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Zev-Wolf  came from the town of Vishniveh.  He and his wife, Basha-Ita

Danishevsky had four children: Max, Philip, Libby-Duska and Rivka-Baila.

Zev-Wolf was a teacher, and all of the children were raised Orthodox and

steeped in Torah learning and Yiddishkeit -- in the true "Litvak" tradition.

Basha-Ita died when Rivka was only a year and a half old. Zev-Wolf married

Esther Genya, who was a wonderful stepmother to the children.

By 1916, all of the family but Zev-Wolf, Esther Genya and youngest daughter

Rivka-Baila had emigrated to America. The three older children worked in

upstate New York to save enough money to bring the rest of the family to the

New World. During this time, Zev-Wolf wrote many letters to his children in

America, all written in his beautiful Yiddish script.

Yiddish letters written by Zev-Wolf, c. 1910

While waiting for passage, Zev, Esther and Rivka were caught in World War I

and the Russian Revolution. Four years passed with no contact from their

family in America.

With much of the population in the war torn cities starving, Esther Genya

traveled alone to her family farm to bring back milk and provisions. Caught

in the ravages of war, she disappeared and was never heard from again.

Rivka-Baila and her father became refugees and were moved from place to place

as the wars progressed.

Zev-Wolf Podbereski and daughter Rivka-Baila Ilya, Lithuania, Vilna Gebarnia

c. 1915While at an armory where they sought shelter, Zev-Wolf became

seriously ill and his condition continued to worsen. Rivka-Baila knew he

needed a doctor and went to a neighboring village to get help. When she

returned a few days later, her father was gone. She searched a makeshift

morgue where she found his body amid hundreds of others who had died from

disease and starvation during the long Russian winter. She buried her beloved

father in the snow. Terrified and now alone, Rivka-Baila had only one thought

" to get to America. Hearing about a Jewish Delegation in the free port of

Danzig, she began her journey across Poland on foot. Rifka-Baila had no

passport. As a war refugee, she was stateless. She learned of a family in

Wizen who had room on their family passport for one more person. Rivka joined

this family and together with a brother and sister who were also travelling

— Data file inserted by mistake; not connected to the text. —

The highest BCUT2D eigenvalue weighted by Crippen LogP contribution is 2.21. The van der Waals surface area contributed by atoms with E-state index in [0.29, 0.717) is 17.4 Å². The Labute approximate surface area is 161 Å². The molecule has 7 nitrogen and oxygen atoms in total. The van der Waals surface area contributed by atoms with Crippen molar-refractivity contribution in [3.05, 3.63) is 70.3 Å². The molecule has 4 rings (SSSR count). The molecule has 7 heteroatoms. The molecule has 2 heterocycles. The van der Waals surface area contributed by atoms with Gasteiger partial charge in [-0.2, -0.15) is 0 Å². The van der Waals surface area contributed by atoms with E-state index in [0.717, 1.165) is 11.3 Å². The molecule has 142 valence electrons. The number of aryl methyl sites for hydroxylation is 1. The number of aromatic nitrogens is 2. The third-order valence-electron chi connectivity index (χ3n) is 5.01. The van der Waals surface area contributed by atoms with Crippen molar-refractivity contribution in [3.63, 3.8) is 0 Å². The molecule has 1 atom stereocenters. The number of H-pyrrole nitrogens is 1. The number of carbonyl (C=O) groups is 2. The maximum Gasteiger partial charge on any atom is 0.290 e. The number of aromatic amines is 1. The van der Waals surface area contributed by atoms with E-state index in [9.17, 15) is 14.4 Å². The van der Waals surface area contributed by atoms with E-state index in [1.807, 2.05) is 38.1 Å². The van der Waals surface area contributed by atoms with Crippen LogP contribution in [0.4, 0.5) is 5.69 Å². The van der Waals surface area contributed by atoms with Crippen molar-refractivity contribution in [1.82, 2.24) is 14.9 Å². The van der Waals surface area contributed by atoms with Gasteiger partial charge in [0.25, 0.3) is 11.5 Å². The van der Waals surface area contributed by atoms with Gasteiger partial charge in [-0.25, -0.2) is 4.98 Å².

alone (Laike and Joseph Sherman), she crossed Poland, working occasionally on

farms and sleeping outdoors or in barns.Arriving in Danzig, they waited along

with hundreds of other refugees for their names to be called from lists of

relatives providing passage to America.

Rivka-Baila in DanzigIn 1920,

Rikva-Baila Podbereski trade;s name was called and she boarded the Susquehanna --

the ship that would take her to the New World. Along with thousands of Jewish

refugees, Rivka-Baila made the long ocean voyage in the cramped,

claustrophobic conditions of Steerage Class.

The Voyage to the New World

Aboard Ship Rivka-Baila arrived in America on Yom Kipper, 1920. Reluctant to

travel on Yom Kippur, she nonetheless boarded a train to join her brothers

and sister in Rochester, New York. Although fluent in Russian, Polish and

Yiddish and excelling in mathematics, the only work Rivka could find was in a

coat factory, sewing buttons. One day at work, a co-worker, admonishing her

for being old fashioned and Orthodox, spilled milk on her lunch making it

un-kosher, and therefore not edible. A young man named Joseph Martin Schuster

kindly offered her an orange. They were married in 1922.

Wedding of

Rivka-Baila Podbereski & Joseph Martin Schuster, June 4, 1922.

Engagement of Rivka-Baila Podbereski & Joseph Martin Schuster, 1921.In 1924,

their first child was born: Basha-Ita (Beatrice Edith), named after Rivka’s

mother. They had 3 other children, Burton Gordon, William (named after her

father, Zev-Wolf) who died in infancy, and Alan Herbert. 


Beatrice Edith Burton Gordon Alan Herbert